Transportation Secretary Norm Mineta is no party animal.
The one-time California Congressman, who is now the lone Democrat in President Bush’s Cabinet, has been perhaps the most “invited” man of the political convention season. But he’s strictly regrets only, says a Mineta spokesman.
“For us, there was never a question” about whether the secretary would attend the conventions, Transportation Department spokesman Robert Johnson said last week.
When he took the job at Transportation, Mineta made clear he would not serve any political role for the president or the Republican Party, Johnson noted.
So what does the Cabinet’s only political free agent do while the GOP establishment congregates in New York City this week?
“He’ll be doing secretarial things,” Johnson said. “He didn’t go to the [Democratic National Convention], and he won’t go to the” Republican National Convention.
Johnson added, “This is the way he has conducted himself since he took the job.”
To some, Mineta’s role inside the Bush administration has appeared to be somewhat ambiguous during the last four years, in large part due to his obligation to tout the president’s transportation policies and record.
Mineta’s office also is, by tradition, functionally different from other key cabinet posts. Unlike the secretaries of Defense, Homeland Security, State and Treasury, the transportation secretary is not obligated to avoid activities that can be construed as partisan.
Even for the above-the-fray secretaries, however, some leeway exists. For instance, Treasury Secretary John Snow’s travels this year have shown a particular fondness for battleground states.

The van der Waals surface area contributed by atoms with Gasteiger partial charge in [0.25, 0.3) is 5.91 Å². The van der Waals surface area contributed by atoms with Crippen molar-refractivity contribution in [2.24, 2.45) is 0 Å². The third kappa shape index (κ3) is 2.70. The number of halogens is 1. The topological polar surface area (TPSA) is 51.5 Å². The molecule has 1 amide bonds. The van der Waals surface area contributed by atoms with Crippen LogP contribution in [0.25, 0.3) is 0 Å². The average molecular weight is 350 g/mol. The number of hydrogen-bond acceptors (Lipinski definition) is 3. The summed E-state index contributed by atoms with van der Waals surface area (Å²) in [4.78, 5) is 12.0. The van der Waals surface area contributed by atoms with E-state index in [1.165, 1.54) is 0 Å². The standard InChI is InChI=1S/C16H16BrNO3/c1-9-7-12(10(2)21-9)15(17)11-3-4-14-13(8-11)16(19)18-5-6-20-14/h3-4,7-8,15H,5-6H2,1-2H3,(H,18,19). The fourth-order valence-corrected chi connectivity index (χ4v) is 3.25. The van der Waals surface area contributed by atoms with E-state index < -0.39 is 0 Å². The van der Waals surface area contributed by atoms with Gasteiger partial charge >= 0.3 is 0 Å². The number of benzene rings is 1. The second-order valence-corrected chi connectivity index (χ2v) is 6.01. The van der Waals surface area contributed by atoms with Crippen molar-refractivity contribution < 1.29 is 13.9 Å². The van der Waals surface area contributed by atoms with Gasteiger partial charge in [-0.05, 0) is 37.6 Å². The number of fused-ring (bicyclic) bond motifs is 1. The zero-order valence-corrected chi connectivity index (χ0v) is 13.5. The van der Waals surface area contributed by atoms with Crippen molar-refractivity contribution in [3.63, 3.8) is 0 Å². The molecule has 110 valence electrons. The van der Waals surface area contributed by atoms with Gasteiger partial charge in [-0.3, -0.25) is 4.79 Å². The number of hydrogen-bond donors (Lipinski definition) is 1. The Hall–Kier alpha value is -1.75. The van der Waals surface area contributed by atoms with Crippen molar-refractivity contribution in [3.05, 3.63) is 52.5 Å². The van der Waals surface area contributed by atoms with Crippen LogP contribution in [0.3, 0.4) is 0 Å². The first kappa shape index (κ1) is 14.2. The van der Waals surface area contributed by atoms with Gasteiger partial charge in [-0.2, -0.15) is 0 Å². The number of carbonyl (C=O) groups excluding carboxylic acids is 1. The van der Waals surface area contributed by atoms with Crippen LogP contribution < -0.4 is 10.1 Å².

This may or may not be by design. But Snow has appeared regularly in these visits with other officials from the Bush administration’s economic team — including Labor Secretary Elaine Chao and Steven Friedman, the president’s chief economic adviser — who are promoting the president’s economic policies and plans.
Snow already has visited Florida and Ohio four times this year. The remainder of his public schedule is packed with trips to Arizona, Arkansas, Iowa, Maine, Missouri, New Hampshire, New Mexico, Nevada, Oregon, Pennsylvania, Washington and West Virginia — all presidential battlegrounds.
Indeed, the morning after President Bush delivers his Thursday speech to convention delegates, Snow will head up to Philadelphia to meet with local business leaders.
Asked last week whether Snow will use the occasion to tout the agenda laid out by President Bush the previous evening, Treasury spokesman Robert Nichols replied, “Obviously, I suspect he’ll be asked about it.”
Nichols said the secretary will be “literally everywhere” in the two months remaining before the Nov. 2 election, “talk[ing] about the president’s economic policies.” Even as Nichols was being interviewed, his boss was preparing to embark on another journey — to Grand Rapids, Mich.